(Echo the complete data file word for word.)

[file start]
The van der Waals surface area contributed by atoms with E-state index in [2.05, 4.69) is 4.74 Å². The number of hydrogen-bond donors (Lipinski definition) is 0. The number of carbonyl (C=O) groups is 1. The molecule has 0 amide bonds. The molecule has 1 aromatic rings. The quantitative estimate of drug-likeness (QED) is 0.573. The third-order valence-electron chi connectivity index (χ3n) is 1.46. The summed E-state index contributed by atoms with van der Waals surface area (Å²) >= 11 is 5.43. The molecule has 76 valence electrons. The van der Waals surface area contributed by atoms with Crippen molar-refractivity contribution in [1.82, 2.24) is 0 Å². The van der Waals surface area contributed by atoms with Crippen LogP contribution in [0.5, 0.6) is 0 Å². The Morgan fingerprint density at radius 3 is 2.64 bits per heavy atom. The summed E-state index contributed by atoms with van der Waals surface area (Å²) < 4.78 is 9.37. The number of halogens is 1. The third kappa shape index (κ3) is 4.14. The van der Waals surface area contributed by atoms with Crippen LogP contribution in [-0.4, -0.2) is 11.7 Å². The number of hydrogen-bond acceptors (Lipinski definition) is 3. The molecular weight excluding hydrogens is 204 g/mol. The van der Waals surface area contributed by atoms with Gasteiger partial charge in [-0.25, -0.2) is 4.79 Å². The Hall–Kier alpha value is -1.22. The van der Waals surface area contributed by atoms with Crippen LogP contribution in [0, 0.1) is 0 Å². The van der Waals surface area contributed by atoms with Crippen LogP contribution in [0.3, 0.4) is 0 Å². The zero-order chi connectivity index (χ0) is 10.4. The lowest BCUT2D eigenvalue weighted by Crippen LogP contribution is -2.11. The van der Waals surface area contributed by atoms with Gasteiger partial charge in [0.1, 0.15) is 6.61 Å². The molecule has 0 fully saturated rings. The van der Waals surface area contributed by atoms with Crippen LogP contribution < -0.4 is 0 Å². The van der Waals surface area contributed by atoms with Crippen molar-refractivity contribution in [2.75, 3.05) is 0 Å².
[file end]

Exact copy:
The van der Waals surface area contributed by atoms with E-state index in [2.05, 4.69) is 4.74 Å². The number of hydrogen-bond donors (Lipinski definition) is 0. The number of carbonyl (C=O) groups is 1. The molecule has 0 amide bonds. The molecule has 1 aromatic rings. The quantitative estimate of drug-likeness (QED) is 0.573. The third-order valence-electron chi connectivity index (χ3n) is 1.46. The summed E-state index contributed by atoms with van der Waals surface area (Å²) >= 11 is 5.43. The molecule has 76 valence electrons. The van der Waals surface area contributed by atoms with Crippen molar-refractivity contribution in [1.82, 2.24) is 0 Å². The van der Waals surface area contributed by atoms with Crippen LogP contribution in [0.5, 0.6) is 0 Å². The Morgan fingerprint density at radius 3 is 2.64 bits per heavy atom. The summed E-state index contributed by atoms with van der Waals surface area (Å²) < 4.78 is 9.37. The number of halogens is 1. The third kappa shape index (κ3) is 4.14. The van der Waals surface area contributed by atoms with Crippen LogP contribution in [-0.4, -0.2) is 11.7 Å². The number of hydrogen-bond acceptors (Lipinski definition) is 3. The molecular weight excluding hydrogens is 204 g/mol. The van der Waals surface area contributed by atoms with Gasteiger partial charge in [-0.25, -0.2) is 4.79 Å². The Hall–Kier alpha value is -1.22. The van der Waals surface area contributed by atoms with Crippen LogP contribution in [0, 0.1) is 0 Å². The van der Waals surface area contributed by atoms with Crippen LogP contribution in [0.3, 0.4) is 0 Å². The zero-order chi connectivity index (χ0) is 10.4. The lowest BCUT2D eigenvalue weighted by Crippen LogP contribution is -2.11. The van der Waals surface area contributed by atoms with Gasteiger partial charge in [0.1, 0.15) is 6.61 Å². The molecule has 0 fully saturated rings. The van der Waals surface area contributed by atoms with Crippen LogP contribution < -0.4 is 0 Å². The van der Waals surface area contributed by atoms with Crippen molar-refractivity contribution in [2.75, 3.05) is 0 Å².